"Homeowners could be affected," Gallagher said. The state will know more in December, when companies begin negotiating policies for the new year, he said.

    Floridians who want to research insurance rates online, or just e-mail a friend, at a library may have to tell more about themselves than they're used to doing. Secretary of State Katherine Harris told Cabinet members her office was putting together a list of guidelines for libraries, including some protocol to follow when people use public access terminals.

    "Instead of just giving your first name, you may have to give your last name," Harris said after the meeting. Some of the suspected suicide hijackers may have used public libraries to access the Internet.

    Harris spokesman David Host said that department is answering questions libraries have on a case by case basis, but said a set of guidelines for beefing up security without compromising access to the library's holdings or patrons' privacy may come later.

    Another change Floridians could see is temporarily shutting access to public records to further a criminal investigation. Currently, all government records in Florida are public unless lawmakers pass a specific law exempting them.

    But state agencies have refused public records requests several times since the Sept. 11 attacks because they were asked by state or federal law enforcement to keep the documents confidential.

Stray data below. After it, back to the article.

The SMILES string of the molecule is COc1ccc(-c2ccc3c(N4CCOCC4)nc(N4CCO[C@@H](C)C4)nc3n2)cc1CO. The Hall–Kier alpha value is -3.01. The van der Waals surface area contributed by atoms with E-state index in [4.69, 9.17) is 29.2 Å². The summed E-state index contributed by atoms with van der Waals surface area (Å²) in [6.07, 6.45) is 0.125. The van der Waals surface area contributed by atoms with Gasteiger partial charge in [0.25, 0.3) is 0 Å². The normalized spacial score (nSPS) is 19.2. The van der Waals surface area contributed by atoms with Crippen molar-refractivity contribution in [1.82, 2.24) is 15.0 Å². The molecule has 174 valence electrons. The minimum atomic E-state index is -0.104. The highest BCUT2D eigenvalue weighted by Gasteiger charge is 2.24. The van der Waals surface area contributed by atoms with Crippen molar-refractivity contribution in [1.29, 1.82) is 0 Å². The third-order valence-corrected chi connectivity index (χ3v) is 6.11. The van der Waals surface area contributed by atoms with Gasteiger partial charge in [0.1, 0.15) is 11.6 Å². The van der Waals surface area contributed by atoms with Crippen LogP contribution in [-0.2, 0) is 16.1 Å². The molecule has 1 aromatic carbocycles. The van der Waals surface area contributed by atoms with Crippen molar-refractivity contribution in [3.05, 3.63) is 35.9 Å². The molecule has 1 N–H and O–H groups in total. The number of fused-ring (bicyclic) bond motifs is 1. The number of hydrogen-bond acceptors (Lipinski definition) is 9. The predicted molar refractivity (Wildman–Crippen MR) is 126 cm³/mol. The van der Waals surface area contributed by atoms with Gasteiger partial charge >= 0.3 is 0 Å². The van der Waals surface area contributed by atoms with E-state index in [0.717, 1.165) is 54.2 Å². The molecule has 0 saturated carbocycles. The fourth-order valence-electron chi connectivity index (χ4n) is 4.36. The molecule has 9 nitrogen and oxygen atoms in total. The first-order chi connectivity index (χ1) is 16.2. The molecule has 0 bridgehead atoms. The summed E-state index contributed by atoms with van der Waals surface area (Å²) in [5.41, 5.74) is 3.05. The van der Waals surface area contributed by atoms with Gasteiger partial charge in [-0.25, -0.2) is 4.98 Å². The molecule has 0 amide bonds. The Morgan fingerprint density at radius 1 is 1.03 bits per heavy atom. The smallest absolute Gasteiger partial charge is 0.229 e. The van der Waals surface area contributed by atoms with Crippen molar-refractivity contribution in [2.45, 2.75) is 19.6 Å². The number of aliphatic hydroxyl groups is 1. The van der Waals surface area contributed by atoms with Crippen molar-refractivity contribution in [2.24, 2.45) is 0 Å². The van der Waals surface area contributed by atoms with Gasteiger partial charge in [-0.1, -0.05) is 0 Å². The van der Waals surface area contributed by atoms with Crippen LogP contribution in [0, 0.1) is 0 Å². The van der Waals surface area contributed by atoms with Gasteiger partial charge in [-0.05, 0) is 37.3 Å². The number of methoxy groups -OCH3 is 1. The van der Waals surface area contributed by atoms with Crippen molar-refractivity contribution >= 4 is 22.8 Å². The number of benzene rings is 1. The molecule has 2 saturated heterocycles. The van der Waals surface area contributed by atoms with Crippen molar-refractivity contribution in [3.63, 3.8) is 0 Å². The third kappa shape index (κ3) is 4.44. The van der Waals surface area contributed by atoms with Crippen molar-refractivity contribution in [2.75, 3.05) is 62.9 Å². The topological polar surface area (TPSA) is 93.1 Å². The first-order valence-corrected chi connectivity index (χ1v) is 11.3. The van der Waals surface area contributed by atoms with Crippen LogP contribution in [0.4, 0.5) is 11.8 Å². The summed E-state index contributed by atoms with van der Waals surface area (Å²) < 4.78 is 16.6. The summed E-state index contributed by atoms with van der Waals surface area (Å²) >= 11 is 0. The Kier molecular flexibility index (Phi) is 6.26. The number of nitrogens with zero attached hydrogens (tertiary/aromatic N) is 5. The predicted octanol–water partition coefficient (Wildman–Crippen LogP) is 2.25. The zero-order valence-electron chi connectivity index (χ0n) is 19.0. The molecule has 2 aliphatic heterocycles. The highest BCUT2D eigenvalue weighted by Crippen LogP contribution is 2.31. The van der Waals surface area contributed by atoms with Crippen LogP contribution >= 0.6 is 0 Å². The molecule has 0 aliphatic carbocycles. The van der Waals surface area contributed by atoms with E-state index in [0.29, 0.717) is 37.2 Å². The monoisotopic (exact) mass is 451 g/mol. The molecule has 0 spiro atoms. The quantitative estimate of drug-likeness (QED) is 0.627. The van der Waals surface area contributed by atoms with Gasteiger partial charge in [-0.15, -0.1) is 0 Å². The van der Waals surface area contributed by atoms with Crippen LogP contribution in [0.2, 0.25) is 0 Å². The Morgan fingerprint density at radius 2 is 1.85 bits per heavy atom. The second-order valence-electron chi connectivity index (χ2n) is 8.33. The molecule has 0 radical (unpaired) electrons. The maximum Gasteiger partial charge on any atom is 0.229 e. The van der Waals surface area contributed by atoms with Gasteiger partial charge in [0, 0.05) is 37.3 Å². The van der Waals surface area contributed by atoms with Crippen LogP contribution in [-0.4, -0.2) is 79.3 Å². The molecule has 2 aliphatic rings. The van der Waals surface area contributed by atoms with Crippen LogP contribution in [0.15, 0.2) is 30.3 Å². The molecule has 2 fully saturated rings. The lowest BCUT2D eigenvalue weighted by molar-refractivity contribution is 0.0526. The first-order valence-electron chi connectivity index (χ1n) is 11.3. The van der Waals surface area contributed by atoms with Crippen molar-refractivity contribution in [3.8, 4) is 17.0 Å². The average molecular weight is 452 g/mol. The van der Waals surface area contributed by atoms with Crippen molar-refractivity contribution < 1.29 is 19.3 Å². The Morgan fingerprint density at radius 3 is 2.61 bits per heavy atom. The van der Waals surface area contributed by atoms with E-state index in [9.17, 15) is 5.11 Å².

The Department of Highway Safety and Motor Vehicles, for example, after the attack asked all local agencies to stop processing records requests for driver histories. Federal agencies are looking at how several suspects in the attacks obtained Florida driver's licenses and ID cards.

    The ban was lifted a short time later, but the reason the agency gave for withholding the records was incorrect, Attorney General Robert Butterworth said after Tuesday's meeting.

    "What they cited was not the correct thing to be cited," Butterworth said. His staff is reviewing state law to determine whether it allows the kind of shutdown the department used.

    If they find it doesn't, Butterworth said he'd certainly provide his input if lawmakers decide they need to amend the public records law to allow agencies to close records during an investigation.

    "Highway Safety made a decision to to go along with the FBI and, you know, I don't blame them," Butterworth said.

    The Department of Agriculture and Consumer Services was asked not to release information about the 150 people who hold crop-dusting licenses, department spokesman Terry McElroy said.

    FDLE Commissioner James T. "Tim" Moore said he supported Florida's public records law but said withholding records was necessary, given the scope of the investigation into the terrorist attack.

    "I've got some concern in times like these when the news media is beating us to the door of people we want to talk to," Moore said.

    - Times staff writer Steve Bousquet contributed to this report.

    Back to State news
    Back to Top

    © 2006 • All Rights Reserved • Tampa Bay Times
    490 First Avenue South • St. Petersburg, FL 33701 • 727-893-8111
     
    Special Links
    Lucy Morgan


    From the Times state desk